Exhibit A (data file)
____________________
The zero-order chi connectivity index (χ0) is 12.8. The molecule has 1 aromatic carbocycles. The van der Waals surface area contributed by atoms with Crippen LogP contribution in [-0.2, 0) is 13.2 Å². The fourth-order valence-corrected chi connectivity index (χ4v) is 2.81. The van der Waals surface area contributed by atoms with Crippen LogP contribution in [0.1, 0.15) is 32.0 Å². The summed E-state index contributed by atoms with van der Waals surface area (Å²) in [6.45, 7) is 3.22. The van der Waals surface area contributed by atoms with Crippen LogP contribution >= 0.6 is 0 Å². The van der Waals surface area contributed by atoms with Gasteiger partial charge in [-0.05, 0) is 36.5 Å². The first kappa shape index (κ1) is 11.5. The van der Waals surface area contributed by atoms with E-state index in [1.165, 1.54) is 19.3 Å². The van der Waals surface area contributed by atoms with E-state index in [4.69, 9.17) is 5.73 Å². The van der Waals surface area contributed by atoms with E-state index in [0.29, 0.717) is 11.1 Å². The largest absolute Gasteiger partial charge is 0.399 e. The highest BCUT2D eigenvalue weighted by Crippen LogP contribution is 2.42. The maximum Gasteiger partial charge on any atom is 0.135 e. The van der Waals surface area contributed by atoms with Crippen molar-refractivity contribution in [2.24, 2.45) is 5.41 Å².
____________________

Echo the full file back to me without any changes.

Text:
The zero-order chi connectivity index (χ0) is 12.8. The molecule has 1 aromatic carbocycles. The van der Waals surface area contributed by atoms with Crippen LogP contribution in [-0.2, 0) is 13.2 Å². The fourth-order valence-corrected chi connectivity index (χ4v) is 2.81. The van der Waals surface area contributed by atoms with Crippen LogP contribution in [0.1, 0.15) is 32.0 Å². The summed E-state index contributed by atoms with van der Waals surface area (Å²) in [6.45, 7) is 3.22. The van der Waals surface area contributed by atoms with Crippen LogP contribution >= 0.6 is 0 Å². The van der Waals surface area contributed by atoms with Gasteiger partial charge in [-0.05, 0) is 36.5 Å². The first kappa shape index (κ1) is 11.5. The van der Waals surface area contributed by atoms with E-state index in [1.165, 1.54) is 19.3 Å². The van der Waals surface area contributed by atoms with E-state index in [4.69, 9.17) is 5.73 Å². The van der Waals surface area contributed by atoms with E-state index in [0.29, 0.717) is 11.1 Å². The largest absolute Gasteiger partial charge is 0.399 e. The highest BCUT2D eigenvalue weighted by Crippen LogP contribution is 2.42. The maximum Gasteiger partial charge on any atom is 0.135 e. The van der Waals surface area contributed by atoms with Crippen molar-refractivity contribution in [2.24, 2.45) is 5.41 Å².